Living the American Nightmare

By October 9, 2013Kevins Posts

Greetings Creeps,

This week I watched the new documentary Living the American Nightmare by Paul Basile.  It’s based on the book by The Empire Hideous and one time Misfits frontman Myke Hideous.  At the core it’s a sobering look at what it actually means, and takes to be a musician.  It challenges the notions of what “making it” means and lays out some of the troubles and turmoil that comes with choosing that profession.  There are many notable guests including Peter Steele of Type O Negative just before he passed away, Bill Ward of Black Sabbath fame and members of The Bouncing Souls, Danzig, Samhain, Blitzkid, Christian Death, Mister Monster and Overkill.  While I found these interviews to be entertaining and insightful what really interested me about this documentary was the trials and tribulations of Myke Hideous’s brief stint in the Misfits.

The documentary has a short almost mini documentary within it focusing on the origins of the Misifts with key players from their inception like Bobby Steel (who has a humorous story about puking on John Lennon) Franche Coma, Mr. Jim and Kenny Caiafa, Jerry Only and Doyle’s brother.  The Misfits original incarnation is legendary and getting to hear about it from some of the members who were there from the start was incredible.  They seemed a bit jaded about the whole experience but given some of the info that follows one can hardly blame them.

Jump ahead to their reformation in the mid nineties and that’s where Myke Hideous enters.  I remember hearing about his involvement at the time and it was in the infancy of bands being on the internet so news about this was hard to come by.  The story goes after the newly reformed Misfits released American Psycho and toured their new singer Michale Graves decided to quit the band to go to hockey camp.  Through a series of fortunate (or unfortunate) events, Myke Hideous from the band The Hideous Empire was tapped to be the Misfits new singer for their upcoming European and South American Tour.  Hideous had auditioned for them before they chose Graves and seemed to fit the part.  Then it all fell apart.

I have long wondered why the Misfits couldn’t keep a good thing going.  Their reformation with Graves was incredible and even if Hideous was to replace Graves they could have kept it going instead of crumbling apart existing on in this weird state that they do now with only Jerry Only carrying the torch.  The documentary doesn’t paint the band in the brightest of lights and gives some backing to my theory that Only is the true downfall of this legendary band.  Hideous toured with them and was unceremoniously let go the day of a performance, being told Graves wanted to come back.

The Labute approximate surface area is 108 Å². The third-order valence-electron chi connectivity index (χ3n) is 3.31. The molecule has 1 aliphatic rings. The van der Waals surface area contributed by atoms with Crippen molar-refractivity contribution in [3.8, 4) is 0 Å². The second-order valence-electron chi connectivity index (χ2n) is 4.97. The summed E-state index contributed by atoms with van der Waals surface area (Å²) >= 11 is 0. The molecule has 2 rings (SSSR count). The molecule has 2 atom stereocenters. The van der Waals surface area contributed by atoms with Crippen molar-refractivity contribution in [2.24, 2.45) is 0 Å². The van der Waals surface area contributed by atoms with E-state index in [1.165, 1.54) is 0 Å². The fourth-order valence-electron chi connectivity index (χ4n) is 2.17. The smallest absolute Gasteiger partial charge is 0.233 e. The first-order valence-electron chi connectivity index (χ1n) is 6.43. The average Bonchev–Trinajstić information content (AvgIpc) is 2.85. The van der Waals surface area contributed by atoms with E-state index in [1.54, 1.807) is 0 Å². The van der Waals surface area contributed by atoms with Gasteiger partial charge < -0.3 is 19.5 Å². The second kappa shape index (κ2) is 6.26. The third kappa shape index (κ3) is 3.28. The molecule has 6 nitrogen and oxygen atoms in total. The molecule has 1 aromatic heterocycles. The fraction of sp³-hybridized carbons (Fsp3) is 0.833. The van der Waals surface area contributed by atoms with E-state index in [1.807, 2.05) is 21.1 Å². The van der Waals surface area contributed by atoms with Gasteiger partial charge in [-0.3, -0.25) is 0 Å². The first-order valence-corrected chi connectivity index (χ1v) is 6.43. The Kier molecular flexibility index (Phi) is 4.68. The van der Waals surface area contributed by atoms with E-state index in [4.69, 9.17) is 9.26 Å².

Hideous continued to pursue music with varying degrees of success and at the end of the documentary decides he is calling it quits.  There is an air of sadness to the whole film with all the stories of being screwed or run over by the industry and the death of Peter Steele but it comes down to an overwhelming love and desire and it’s hard not to see that after seeing what these musicians have gone through and what they continue to go through just to play music they love.  It’s a passion I share as an comic illustrator and it’s easy for me to relate to pursuing something in the face of overwhelming odds.  To me it lays it helps reaffirm what it means to be successful personally as opposed to what society thinks the standard of success is and as long as you are doing what you love, how can you go wrong?  There is a similar documentary called Indie Game: The Movie which chronicles what it takes to make independent video games which also left me with a feeling of hope and renewed dedication to my craft.

This movie (and Indie Game) is inspiring, insightful and heartbreak.  It’s worth a watch if you are interested in how music works or if you are considering pursuing a career in a creative field.

 

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